O’Connor Catholic College also focused on the value of perseverance in the face of difficult obstacles in their film No Ordinary Hero.
Suzie also explored the stories of Glen Innes residents with disabilities in the touching film A Sense Of Place. The actors spoke about their favourite locations in the town, from the church where one young woman had been married to the popular Standing Stones monument. A Sense Of Place will be screened again at the Glen Innes Chapel Theatre on December 3 from 10am to commemorate International Day for People with Disability.
On Saturday, burgeoning filmmakers enjoyed workshops on acting for camera and screenwriting, and quizzed Suzie, Tim and Rhiannon about their work.
“What you guys have in this region is great community networks,” Suzie said. “You’ve got great assets here to make that sort of stuff that reflects back.”
Tim encouraged young creatives to remain open to every opportunity available to them, and Rhiannon said there wasn’t anything else quite like North West Film Festival in the city.
Damian and Bruce were front and centre on Saturday afternoon, and quickly disarmed starstruck audience members with their down-to-earth approaches.
“They couldn’t have been more genuine and pleased to be there. I think both of them were genuinely happy and expressed their wonderful praise for the event,” organiser Sandy McNaughton said.
“Their opportunity to talk to the filmmakers and the community members really gave them that insight into the community and also what the event means to the people in the community.”
Damian discussed the transformation of his once one-man show about a footy player working to unite his small town team with newly arrived refugees, into the feature length film The Merger; which was then screened to a very receptive audience.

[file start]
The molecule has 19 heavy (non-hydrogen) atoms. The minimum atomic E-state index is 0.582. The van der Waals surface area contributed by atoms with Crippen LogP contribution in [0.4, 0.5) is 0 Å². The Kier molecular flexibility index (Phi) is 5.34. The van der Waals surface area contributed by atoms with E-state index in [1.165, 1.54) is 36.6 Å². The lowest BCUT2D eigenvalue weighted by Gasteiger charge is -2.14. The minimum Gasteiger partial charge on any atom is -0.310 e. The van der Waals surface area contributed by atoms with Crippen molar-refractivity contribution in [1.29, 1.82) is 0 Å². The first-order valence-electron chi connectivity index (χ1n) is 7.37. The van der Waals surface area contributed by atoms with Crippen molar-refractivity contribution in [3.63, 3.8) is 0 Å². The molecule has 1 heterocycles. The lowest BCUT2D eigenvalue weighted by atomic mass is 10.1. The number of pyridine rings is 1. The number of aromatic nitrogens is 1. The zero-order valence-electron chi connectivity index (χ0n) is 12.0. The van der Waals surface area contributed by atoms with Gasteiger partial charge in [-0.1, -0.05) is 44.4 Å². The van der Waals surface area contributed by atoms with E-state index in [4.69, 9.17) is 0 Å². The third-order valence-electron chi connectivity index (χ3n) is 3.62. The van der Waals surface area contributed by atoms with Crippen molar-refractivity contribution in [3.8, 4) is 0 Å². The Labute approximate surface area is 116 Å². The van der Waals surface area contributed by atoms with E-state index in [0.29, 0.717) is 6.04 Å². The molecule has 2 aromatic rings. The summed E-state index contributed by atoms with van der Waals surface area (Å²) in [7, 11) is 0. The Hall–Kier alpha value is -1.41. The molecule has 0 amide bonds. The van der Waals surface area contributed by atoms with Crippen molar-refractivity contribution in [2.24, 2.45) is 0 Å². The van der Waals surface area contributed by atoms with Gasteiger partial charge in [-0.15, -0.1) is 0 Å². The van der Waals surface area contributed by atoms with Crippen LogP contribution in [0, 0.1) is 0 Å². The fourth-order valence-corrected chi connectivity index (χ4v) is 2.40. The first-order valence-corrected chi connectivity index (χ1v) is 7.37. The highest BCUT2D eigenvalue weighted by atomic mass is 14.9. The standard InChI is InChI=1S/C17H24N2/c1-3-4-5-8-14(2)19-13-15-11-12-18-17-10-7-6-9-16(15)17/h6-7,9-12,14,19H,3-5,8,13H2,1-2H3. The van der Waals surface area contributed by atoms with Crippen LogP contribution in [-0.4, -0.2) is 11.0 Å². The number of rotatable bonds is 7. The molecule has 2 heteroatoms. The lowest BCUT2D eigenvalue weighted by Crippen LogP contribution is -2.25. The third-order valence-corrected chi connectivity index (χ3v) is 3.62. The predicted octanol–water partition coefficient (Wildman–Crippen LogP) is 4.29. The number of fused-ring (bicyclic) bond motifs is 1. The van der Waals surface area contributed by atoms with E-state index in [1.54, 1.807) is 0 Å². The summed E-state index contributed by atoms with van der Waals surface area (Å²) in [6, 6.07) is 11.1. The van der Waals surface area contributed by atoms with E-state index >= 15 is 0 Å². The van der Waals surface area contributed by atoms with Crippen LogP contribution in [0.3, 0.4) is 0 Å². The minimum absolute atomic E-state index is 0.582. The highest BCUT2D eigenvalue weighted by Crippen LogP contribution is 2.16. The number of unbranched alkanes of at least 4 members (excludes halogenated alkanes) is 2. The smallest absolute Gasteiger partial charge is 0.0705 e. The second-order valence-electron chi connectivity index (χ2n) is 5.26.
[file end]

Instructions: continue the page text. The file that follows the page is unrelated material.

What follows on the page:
“It absolutely resonated,” Sandy said.
“People could see themselves on screen.”
Bruce shared everything from tidbits on Hollywood stars to practical filmmaking advice in an in depth interview on his 50-year career by Sandy, before showcasing his widely acclaimed film Mao’s Last Dancer.
“We can relate to his films and his work and therefore maybe feel we have a relationship with him because we’ve all been touched by the work that he’s made. It’s had some impact on our lives, some way, somehow, it’s different for everybody,” Sandy said.
“There’s a lot of love in the room at that festival, and I think there’s something quite magic that happens. And it’s being able to express our stories in ways that aren’t necessarily available to us through other means that I think really resonates with the community.”
She was deeply grateful to the community for their support of the event.
“I’ve had so many emails and texts from people who genuinely enjoyed the experience, and that’s terrific to hear. Without their support, it wouldn’t happen, and I want to thank them really from the bottom of my heart, most sincerely,” she said.